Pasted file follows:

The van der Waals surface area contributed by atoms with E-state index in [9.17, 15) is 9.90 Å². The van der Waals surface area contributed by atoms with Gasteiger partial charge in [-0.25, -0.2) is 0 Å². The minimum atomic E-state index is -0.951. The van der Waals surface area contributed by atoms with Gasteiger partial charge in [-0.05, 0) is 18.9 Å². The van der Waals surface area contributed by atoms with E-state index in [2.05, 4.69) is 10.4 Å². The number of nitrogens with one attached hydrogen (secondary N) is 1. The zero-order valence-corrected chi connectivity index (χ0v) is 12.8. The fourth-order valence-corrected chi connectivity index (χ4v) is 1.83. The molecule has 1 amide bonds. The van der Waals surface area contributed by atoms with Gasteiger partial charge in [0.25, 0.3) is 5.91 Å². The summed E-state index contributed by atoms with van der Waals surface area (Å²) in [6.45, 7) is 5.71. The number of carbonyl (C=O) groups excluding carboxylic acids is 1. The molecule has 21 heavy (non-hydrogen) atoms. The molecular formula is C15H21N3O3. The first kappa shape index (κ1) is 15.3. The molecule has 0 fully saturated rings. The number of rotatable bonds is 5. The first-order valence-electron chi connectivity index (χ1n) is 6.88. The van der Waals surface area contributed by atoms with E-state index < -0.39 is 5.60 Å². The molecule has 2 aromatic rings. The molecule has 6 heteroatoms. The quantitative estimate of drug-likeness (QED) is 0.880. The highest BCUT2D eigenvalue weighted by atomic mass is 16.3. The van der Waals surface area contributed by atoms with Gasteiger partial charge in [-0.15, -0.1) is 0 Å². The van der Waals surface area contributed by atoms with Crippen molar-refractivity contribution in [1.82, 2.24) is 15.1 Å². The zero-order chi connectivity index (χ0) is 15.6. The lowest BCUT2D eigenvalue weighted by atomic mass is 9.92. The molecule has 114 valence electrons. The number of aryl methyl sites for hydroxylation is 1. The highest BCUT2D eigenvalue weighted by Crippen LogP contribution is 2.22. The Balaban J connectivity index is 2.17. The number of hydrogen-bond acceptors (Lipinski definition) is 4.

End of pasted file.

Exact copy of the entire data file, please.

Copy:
The van der Waals surface area contributed by atoms with E-state index in [9.17, 15) is 9.90 Å². The van der Waals surface area contributed by atoms with Gasteiger partial charge in [-0.25, -0.2) is 0 Å². The minimum atomic E-state index is -0.951. The van der Waals surface area contributed by atoms with Gasteiger partial charge in [-0.05, 0) is 18.9 Å². The van der Waals surface area contributed by atoms with E-state index in [2.05, 4.69) is 10.4 Å². The number of nitrogens with one attached hydrogen (secondary N) is 1. The zero-order valence-corrected chi connectivity index (χ0v) is 12.8. The fourth-order valence-corrected chi connectivity index (χ4v) is 1.83. The molecule has 1 amide bonds. The van der Waals surface area contributed by atoms with Gasteiger partial charge in [0.25, 0.3) is 5.91 Å². The summed E-state index contributed by atoms with van der Waals surface area (Å²) in [6.45, 7) is 5.71. The number of carbonyl (C=O) groups excluding carboxylic acids is 1. The molecule has 21 heavy (non-hydrogen) atoms. The molecular formula is C15H21N3O3. The first kappa shape index (κ1) is 15.3. The molecule has 0 fully saturated rings. The number of rotatable bonds is 5. The first-order valence-electron chi connectivity index (χ1n) is 6.88. The van der Waals surface area contributed by atoms with E-state index < -0.39 is 5.60 Å². The molecule has 2 aromatic rings. The molecule has 6 heteroatoms. The quantitative estimate of drug-likeness (QED) is 0.880. The highest BCUT2D eigenvalue weighted by atomic mass is 16.3. The van der Waals surface area contributed by atoms with Gasteiger partial charge in [-0.15, -0.1) is 0 Å². The van der Waals surface area contributed by atoms with Crippen molar-refractivity contribution in [1.82, 2.24) is 15.1 Å². The zero-order chi connectivity index (χ0) is 15.6. The lowest BCUT2D eigenvalue weighted by atomic mass is 9.92. The molecule has 114 valence electrons. The number of aryl methyl sites for hydroxylation is 1. The highest BCUT2D eigenvalue weighted by Crippen LogP contribution is 2.22. The Balaban J connectivity index is 2.17. The number of hydrogen-bond acceptors (Lipinski definition) is 4.